- Awarded: 2008
- Award Type: Research
- Award #: 95485
Unusually high levels of the signaling peptide BDNF, or brain-derived neurotrophic factor, have been detected in blood samples from children with autism. Barbara Hempstead of Weill Medical College at Cornell University and her colleagues propose that BDNF may also be over-expressed in the brains of these children, causing neurological defects that lead to the disorder.
During brain development, BDNF regulates the birth and differentiation of brain cells, or neurons. Some of BDNF’s target cells, such as cortical interneurons, which transmit information between different layers of the brain cortex, have been implicated in autism. BDNF is also a regulator of brain growth, and children with the disorder tend to have abnormally large brains during early development. What’s more, MeCP2, a gene in which mutations are known to cause the autism-related Rett syndrome, directly regulates the expression of BDNF.
Hempstead and colleagues have preliminary evidence that both neurons and blood platelets regulate BDNF expression using similar mechanisms, suggesting that people who produce high levels in one tissue are also likely to have high levels in the other. Whether increased BDNF signaling disrupts human neural development and causes autism, however, is unknown.
To test their hypothesis, the researchers first plan to determine the neurological consequences of expressing too much BDNF in specific regions of the mouse brain known to develop abnormally in autism. Altered mice that modestly overexpress BDNF were analyzed for social interaction–related behaviors and found to have increased interaction time with novel mice placed in the interaction chamber, compared with wild-type littermate controls. There was no difference in baseline anxiety-related behaviors. These findings highlight an unexpected role of BDNF in increasing social interaction, when overexpressed at low to intermediate levels (10-30% above controls).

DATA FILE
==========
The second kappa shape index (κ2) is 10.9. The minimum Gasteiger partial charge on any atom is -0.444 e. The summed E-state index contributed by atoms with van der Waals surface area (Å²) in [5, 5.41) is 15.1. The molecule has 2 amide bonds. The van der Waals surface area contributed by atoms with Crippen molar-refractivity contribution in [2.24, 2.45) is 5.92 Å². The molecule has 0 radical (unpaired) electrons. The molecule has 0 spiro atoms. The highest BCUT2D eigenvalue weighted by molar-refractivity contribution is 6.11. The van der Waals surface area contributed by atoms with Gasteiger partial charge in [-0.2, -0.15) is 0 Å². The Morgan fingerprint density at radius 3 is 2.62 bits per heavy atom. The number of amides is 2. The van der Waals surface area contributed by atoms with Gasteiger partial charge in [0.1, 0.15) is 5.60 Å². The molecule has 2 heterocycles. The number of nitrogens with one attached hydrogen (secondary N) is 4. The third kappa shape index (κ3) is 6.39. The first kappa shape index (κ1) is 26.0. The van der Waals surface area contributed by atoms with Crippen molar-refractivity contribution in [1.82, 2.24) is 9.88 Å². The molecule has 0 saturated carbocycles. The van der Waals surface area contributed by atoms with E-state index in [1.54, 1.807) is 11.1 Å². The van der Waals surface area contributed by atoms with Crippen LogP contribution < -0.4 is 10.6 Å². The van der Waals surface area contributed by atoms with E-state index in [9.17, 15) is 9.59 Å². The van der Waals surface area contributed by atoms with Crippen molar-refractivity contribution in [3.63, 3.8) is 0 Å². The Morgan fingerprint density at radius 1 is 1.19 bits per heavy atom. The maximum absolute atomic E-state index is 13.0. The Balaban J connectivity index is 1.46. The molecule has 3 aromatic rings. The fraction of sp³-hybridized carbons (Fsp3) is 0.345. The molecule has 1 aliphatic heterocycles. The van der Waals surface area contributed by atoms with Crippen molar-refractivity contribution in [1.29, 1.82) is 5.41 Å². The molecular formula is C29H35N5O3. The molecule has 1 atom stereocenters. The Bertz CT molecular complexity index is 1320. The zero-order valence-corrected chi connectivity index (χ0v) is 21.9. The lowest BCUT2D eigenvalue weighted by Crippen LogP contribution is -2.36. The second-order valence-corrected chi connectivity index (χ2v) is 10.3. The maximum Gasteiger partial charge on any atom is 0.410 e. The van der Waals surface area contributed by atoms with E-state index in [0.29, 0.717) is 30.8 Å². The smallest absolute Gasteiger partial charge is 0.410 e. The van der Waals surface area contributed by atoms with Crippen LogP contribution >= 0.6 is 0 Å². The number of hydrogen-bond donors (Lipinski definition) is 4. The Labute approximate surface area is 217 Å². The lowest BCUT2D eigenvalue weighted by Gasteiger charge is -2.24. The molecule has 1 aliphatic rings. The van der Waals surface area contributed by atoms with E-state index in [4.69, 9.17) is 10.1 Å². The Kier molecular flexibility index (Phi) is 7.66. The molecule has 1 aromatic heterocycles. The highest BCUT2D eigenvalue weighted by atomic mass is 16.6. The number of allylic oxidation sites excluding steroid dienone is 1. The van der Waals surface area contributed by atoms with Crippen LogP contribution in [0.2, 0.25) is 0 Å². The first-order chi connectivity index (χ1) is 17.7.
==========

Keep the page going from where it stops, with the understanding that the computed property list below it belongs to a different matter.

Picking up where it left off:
The researchers also aim to test whether BDNF levels in the blood are altered in children with autism. Hempstead and colleagues are analyzing BDNF processing, BDNF levels and BDNF receptors in human platelets and serum from patients and immediate family members. If high BDNF levels do prove to be a cause of the disorder, drugs that block its production or signaling might be an effective treatment for autism.